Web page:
Every year, the American Lung Association (ALA) issues the “State of the Air” which catalogs levels of pollution across the US.
Key findings from the “State of the Air: 2009” include:
- Six out of ten people (61.7%) in the United States population lives in counties that have unhealthful levels of either ozone or particle pollution.
- Roughly six out of ten people in the United States— 58 percent—live in areas with unhealthful levels of ozone.
- Roughly three out of ten people in the United States live in an area with unhealthful short-term levels of particle pollution, an increase from the last report.
There are number of things that we can all do to improve the environment and cut carbon emissions.
- Drive less. Combine trips, walk, bike, carpool or vanpool, and use buses, subways or other alternatives to driving. Vehicle emissions are a major source of air pollution. Support community plans that provide ways to get around that don’t require a car, such as more sidewalks, bike trails and transit systems.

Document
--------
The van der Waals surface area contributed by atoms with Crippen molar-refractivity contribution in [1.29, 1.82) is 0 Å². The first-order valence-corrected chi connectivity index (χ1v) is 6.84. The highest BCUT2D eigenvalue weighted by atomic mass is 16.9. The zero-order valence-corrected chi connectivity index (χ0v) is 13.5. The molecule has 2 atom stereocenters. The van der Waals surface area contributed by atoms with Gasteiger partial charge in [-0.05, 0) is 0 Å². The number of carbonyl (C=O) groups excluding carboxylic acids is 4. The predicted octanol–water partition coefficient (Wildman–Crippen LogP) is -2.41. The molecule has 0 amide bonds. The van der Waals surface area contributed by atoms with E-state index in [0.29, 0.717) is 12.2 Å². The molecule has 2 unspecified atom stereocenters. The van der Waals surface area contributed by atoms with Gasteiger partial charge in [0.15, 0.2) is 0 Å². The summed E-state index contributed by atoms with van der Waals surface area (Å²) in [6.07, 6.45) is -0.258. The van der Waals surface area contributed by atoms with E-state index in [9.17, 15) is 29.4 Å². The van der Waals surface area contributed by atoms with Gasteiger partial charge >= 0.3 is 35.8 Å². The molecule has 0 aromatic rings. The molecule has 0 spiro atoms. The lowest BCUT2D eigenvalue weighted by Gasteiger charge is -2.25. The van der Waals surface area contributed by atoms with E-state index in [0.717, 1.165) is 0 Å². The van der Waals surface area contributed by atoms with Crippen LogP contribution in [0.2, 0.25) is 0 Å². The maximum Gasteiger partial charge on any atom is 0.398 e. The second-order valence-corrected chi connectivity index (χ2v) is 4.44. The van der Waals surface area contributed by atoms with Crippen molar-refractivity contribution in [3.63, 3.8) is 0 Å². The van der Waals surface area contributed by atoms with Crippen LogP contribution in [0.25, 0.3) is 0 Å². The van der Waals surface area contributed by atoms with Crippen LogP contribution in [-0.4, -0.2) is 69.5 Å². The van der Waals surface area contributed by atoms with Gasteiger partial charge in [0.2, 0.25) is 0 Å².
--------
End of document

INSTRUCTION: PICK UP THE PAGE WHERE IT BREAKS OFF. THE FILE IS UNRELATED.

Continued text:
- Don’t burn wood or trash. Burning firewood and trash are among the largest sources of particles in many parts of the country. If you must use a fireplace or stove for heat, convert your woodstoves to natural gas, which has far fewer polluting emissions. Compost and recycle as much as possible and dispose of other waste properly; don’t burn it. Support efforts in your community to ban outdoor burning of construction and yard wastes. Avoid the use of outdoor hydronic heaters, also called outdoor wood boilers, which are often much more polluting than woodstoves.
- Make sure your local school system requires clean school buses, which includes replacing or retrofitting old school buses with filters and other equipment to reduce emissions. Make sure your local schools don’t idle their buses, a step that can immediately reduce the emissions.
- Get involved. Participate in your community’s review of its air pollution plans and support state and local efforts to clean up air pollution.
- Use less electricity. Turn out the lights and use energy-efficient appliances. Generating electricity is one of the biggest sources of pollution, particularly in the eastern United States.
- Send a message to decision makers. Send an email or fax to urge Congress to oppose measures that weaken the Clean Air Act.
Learn other ways you can help the environment.
Source: American Lung Association, State of the Air: 2009